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For what it's worth, Mouse is much more than 25% faster than Moose (at least it is on machines where it's been compiled with XS; Mouse::PurePerl is very slightly slower than Moose). While it appears to offer good compatibility with Moose; this is on the surface only. Things start to break if you try to consume a Mouse role in Moose, or extend a Moose class with Mouse.

Moo has far less of a start-up penalty than Moose, but when it comes to running speed, isn't quite as fast. On the surface it appears less Moose-compatible (but see MooX::late) but it's designed to be able to interact nicely with Moose. You can extend Moo classes with Moose, consume Moose roles in Moo, etc.

The only places I can see big scope for Moose optimization are:

  • Allow inlining for things like defaults, triggers and coercions. This would slow down the speed at which your class loads, but improve the speed at which it runs.
  • Rewrite large parts of the internals in XS. This would likely improve the speed of Moose itself, but not alter the speed of your class. (It would also make maintenance of Moose more annoying, and thus turn away developers.)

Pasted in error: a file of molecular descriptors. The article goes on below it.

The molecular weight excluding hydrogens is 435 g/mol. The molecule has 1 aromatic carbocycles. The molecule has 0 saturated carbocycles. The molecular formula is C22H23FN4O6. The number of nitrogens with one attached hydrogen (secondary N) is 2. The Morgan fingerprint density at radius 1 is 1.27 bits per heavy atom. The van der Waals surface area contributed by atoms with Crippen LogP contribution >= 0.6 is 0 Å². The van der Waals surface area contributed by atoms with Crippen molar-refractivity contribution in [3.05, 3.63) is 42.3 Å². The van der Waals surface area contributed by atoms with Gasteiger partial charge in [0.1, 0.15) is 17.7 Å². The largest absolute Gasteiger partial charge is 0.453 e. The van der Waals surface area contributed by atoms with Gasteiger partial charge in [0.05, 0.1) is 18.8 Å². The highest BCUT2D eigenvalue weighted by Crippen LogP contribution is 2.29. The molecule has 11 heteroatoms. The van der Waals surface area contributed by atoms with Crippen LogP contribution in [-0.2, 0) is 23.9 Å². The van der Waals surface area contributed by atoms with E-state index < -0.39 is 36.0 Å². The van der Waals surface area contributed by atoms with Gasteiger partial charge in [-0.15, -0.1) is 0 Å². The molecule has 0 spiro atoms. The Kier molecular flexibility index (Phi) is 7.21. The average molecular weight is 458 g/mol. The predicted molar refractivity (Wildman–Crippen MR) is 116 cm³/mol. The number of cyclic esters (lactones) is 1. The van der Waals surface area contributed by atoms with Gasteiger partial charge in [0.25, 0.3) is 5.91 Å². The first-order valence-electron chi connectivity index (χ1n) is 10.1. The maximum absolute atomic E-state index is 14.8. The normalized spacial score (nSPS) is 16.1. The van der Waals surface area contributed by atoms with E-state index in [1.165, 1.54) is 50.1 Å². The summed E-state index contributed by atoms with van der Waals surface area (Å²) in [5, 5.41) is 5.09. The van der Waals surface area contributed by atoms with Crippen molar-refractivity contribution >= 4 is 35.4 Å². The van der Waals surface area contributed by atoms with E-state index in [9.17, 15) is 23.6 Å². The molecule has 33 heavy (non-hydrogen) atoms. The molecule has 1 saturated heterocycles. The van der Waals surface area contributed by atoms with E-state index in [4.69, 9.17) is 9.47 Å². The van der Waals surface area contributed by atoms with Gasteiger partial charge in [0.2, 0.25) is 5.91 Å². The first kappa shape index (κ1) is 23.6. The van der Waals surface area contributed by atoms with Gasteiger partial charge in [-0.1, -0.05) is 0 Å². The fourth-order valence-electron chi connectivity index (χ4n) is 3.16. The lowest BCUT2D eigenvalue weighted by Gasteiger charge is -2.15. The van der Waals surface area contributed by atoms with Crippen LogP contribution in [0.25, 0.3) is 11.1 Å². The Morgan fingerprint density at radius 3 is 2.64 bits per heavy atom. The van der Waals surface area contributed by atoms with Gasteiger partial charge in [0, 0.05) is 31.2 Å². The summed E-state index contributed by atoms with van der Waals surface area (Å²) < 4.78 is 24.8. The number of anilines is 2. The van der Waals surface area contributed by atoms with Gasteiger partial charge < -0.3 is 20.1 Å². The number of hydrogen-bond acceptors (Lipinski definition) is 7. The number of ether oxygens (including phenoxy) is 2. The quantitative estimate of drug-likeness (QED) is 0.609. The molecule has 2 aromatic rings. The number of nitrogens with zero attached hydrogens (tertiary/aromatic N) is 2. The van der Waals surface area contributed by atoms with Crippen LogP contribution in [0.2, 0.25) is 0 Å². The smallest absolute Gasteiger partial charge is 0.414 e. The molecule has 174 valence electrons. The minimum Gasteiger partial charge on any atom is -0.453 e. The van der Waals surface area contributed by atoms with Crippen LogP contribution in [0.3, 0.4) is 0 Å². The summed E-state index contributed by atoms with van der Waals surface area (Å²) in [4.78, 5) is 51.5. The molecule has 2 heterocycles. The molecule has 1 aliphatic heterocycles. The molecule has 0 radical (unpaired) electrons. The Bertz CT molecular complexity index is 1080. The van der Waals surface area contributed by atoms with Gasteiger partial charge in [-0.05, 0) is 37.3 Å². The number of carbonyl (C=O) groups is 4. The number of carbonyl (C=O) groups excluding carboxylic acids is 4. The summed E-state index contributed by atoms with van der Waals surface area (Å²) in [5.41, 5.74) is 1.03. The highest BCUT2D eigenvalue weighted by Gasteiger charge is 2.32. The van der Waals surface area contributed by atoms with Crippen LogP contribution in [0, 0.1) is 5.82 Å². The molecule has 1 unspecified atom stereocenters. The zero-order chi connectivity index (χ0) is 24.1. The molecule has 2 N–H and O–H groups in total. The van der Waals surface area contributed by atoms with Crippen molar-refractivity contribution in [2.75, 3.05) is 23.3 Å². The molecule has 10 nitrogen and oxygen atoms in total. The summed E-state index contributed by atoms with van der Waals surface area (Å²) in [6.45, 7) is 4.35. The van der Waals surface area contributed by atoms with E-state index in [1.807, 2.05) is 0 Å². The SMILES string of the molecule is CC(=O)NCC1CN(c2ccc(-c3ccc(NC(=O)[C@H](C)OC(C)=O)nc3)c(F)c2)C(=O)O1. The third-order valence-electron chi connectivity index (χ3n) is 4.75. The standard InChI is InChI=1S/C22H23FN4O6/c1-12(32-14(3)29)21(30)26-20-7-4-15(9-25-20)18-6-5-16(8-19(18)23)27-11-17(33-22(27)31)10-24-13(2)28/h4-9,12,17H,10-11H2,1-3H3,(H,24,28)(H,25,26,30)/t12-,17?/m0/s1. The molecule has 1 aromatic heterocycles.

I've published a couple of modules on CPAN that might be of use if you're trying to eke a little more speed out of a lumbering Moose...

  • Type::Tiny - a type constraint system that's a little faster than Moose's built-in ones. (I have benchmarked it.)
  • MooseX::XSAccessor - which replaces some of your accessor methods with faster XS-based ones, but only when it detects that it can do so without breaking any functionality. (Again, I have benchmarked it.)
package Cow { use Moo; has name => (is => 'lazy', default => sub { 'Mooington' }) } say Cow->new->name

In reply to Re^2: A "Perl-7" that I could actually USE right now by tobyink
in thread A "Perl-7" that I could actually USE right now by sundialsvc4

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